Page 56 of sketchbook C-9 contains Diepenbrock’s setting of the first strophe of Früh, wann die Hähne krähn (Early, When the Cockerels Crow), a poem from Eduard Mörike’s novel Maler Nolten (The Painter Nolten, 1832). Diepenbrock had become familiar with the text through the song Das verlassene Mägdlein (The Abandoned Maiden), one of the Mörike-Lieder (Mörike Songs) that Hugo Wolf had composed in 1888. Diepenbrock told Charles Smulders (BD IV:88) that he had studied Wolf’s song oeuvre in the spring of 1903. Five years later, on 4 November 1908, he had acquired the Wolf biography by Ernst Decsey. Diepenbrock greatly admired the oeuvre of his peer and regularly played through Wolf’s songs with the alto Anke Schierbeek. He also liked it when Aaltje Noordewier-Reddingius combined his own songs with those by Wolf in her recitals.
In a letter of 22 November 1908 Diepenbrock recommended the biography of Wolf to his friend W.G. Hondius van den Broek:
It says good things about his songs. (BD VI:48) It must have been around this time that Diepenbrock set the opening of Mörike’s poem to music. The fragment is preceded by a sketch of the instrumentation of Der Abend (The Evening, RC 92), a song on a text by Brentano that he had completed on 19 November. The next page, dated 29 November, contains a theme that was used years later in Lydische nacht (Lydian Night, RC 118). Two pages after that is the opening of Liebesklage (Love’s Lament, RC 95) which, according to the date given on the sketch, he began on 10 December 1908 and completed on 17 December.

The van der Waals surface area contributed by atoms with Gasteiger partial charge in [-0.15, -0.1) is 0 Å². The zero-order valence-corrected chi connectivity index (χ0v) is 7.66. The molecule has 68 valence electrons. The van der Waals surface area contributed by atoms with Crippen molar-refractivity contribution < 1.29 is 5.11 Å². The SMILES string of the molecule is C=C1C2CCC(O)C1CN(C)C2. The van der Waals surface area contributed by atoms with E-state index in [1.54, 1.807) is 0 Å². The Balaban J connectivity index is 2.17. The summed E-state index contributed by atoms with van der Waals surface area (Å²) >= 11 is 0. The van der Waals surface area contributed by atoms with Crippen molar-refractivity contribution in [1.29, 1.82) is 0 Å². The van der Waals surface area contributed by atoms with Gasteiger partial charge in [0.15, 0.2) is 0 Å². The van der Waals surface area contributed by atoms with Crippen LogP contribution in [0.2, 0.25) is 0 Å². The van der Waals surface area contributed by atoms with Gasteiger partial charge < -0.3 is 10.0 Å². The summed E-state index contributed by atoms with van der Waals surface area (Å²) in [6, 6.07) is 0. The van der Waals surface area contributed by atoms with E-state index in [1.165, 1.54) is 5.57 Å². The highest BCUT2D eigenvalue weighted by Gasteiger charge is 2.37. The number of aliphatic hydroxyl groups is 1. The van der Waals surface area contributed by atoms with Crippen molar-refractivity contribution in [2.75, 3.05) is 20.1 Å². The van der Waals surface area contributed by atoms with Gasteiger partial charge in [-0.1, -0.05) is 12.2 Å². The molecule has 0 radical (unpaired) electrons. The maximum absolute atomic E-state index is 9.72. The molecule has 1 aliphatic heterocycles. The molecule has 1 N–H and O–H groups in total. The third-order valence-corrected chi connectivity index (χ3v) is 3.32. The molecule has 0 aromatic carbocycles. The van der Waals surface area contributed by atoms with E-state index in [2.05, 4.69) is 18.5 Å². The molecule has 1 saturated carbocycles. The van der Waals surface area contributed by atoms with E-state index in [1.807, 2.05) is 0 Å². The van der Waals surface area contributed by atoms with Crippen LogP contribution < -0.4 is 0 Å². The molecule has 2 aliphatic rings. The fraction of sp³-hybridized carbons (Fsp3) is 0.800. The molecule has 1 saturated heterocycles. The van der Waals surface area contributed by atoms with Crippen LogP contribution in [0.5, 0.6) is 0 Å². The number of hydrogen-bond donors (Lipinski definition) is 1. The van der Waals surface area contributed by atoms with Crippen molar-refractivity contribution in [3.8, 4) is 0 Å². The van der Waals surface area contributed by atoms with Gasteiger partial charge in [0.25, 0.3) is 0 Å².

Diepenbrock’s melody of Früh, wann die Hähne krähn is quite straightforward, matching the popular character of the four-strophe poem: a maiden who has to get up early to light the fire, suddenly realises that she has dreamt of the unfaithful boy who has abandoned her. While she is shedding tears, she sighs: “So kommt der Tag heran – / O ging er wieder!” (Thus the day begins – / Oh let it end!)
A step by step descending and ascending sequence of parallel thirds – first major, then minor – forms a counterpoint to the melody for four measures. The third and fourth lines are accompanied by a simpler figure. Most likely Diepenbrock’s setting was meant as the exploration of an idea rather than the beginning of a serious composition. In any case, he left off after these nine measures, instead focussing on the poetically much more interesting love’s lament by Karoline von Günderrode.